Since 911 was introduced as the North American emergency number in 1968, billions of calls for assistance have been made. In fact, according to recent statistics, people in the United States dial these three digits over 500,000 times on an average day. As the volume of calls increases, the...
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On the political front, the U.S. Department of Transportation (DOT) is overseeing a formal NG 911 initiative in conjunction with its Intelligent Transportation Systems (ITS) project. DOT envisions that smart highways coupled with a robust emergency reporting network will greatly improve traffic safety. In April 2007, the Senate Commerce Committee met with public safety communications leaders to discuss the scope and funding of what lies ahead. Comments from many involved echoed concern with the ability of public safety to keep pace with consumer technology. Contributing to past challenges has been 911 legislative language that defined a telephone in terms that are as outdated as our current 911 infrastructure. In a world where portable video games can wirelessly interact, access to 911 is not limited to a hard-wired device with a rotary dial. Jason Barbour, president of the National Emergency Number Association (NENA), expressed a desire to cover all of our bases now. "We do not need to repeat this process every time a new technology comes along," he said.
Wanda McCarley, president of the Association of Public-safety Officials (APCO) International, testified that, "Next Generation 911 systems will ultimately occur within a broader array of interconnected networks comprehensively supporting emergency services; from public access to those services to the delivery of emergency information to call-takers, dispatchers and first responders. This development is an evolutionary process to enable the general public to make a 911 call from any wired, wireless, or Internet Protocol (IP) based device." Earlier in the month, both organizations issued a press release outlining complementary efforts being carried out by NENA and APCO relating to NG 911.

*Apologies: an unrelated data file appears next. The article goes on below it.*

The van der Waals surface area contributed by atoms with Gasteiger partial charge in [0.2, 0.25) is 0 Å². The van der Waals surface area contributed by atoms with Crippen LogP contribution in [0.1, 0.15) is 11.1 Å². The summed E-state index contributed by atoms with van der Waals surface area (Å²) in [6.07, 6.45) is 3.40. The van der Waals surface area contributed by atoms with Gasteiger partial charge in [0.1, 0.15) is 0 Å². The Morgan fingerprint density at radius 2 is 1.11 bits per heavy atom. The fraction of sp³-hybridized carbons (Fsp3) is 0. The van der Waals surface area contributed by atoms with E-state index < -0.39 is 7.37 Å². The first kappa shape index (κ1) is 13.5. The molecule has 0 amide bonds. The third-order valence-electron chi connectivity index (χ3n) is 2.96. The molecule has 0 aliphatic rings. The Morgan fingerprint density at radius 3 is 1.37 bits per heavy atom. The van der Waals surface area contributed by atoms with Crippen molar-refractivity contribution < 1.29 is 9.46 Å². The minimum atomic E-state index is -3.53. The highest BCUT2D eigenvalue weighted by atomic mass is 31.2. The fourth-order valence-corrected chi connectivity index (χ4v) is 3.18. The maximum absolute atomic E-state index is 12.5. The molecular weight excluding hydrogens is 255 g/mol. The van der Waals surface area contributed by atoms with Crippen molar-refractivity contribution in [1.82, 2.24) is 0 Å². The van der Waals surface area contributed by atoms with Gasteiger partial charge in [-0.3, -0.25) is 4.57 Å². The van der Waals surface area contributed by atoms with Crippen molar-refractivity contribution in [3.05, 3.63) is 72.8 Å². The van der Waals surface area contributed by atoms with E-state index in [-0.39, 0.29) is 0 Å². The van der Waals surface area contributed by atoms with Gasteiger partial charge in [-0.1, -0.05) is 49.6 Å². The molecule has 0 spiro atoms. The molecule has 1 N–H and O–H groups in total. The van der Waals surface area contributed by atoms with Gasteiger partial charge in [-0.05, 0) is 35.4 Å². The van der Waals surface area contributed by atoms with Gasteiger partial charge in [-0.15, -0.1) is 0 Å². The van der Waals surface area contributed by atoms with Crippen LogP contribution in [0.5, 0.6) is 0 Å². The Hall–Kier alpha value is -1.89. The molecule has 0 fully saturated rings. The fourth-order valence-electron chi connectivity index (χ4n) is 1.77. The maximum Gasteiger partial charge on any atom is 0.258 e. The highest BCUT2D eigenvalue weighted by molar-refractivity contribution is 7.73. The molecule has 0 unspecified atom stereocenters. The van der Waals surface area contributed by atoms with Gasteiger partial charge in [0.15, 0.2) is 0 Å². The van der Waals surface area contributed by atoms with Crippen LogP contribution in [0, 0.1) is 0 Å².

This cooperation, and more, will be required in order to bring about the agreements on standards and methodologies that will result in the long overdue modernization of our 911 system. Forty years ago, when the first 911 call was made, our fathers responded on the backsteps of apparatus, wearing leather helmets and cotton-duck turnout coats. A lot has changed since then, but perhaps nothing has changed more than technology and public expectations. We are facing a new generation of challenges in the fire service, and a new breed of 911 system is required. That breed is Next Generation 911; it's not your father's emergency number.
BARRY FUREY, a Firehouse contributing editor, is director of the Raleigh-Wake Emergency Communications Center in North Carolina. During his 35-year public safety career, he has managed 911 centers and served as a volunteer fire officer in three other states. In 2002, Furey chaired the Association of Public-safety Communications Officials (APCO) International conference in Nashville, TN, and in 2005 he received an APCO life membership for his continued work in emergency communications.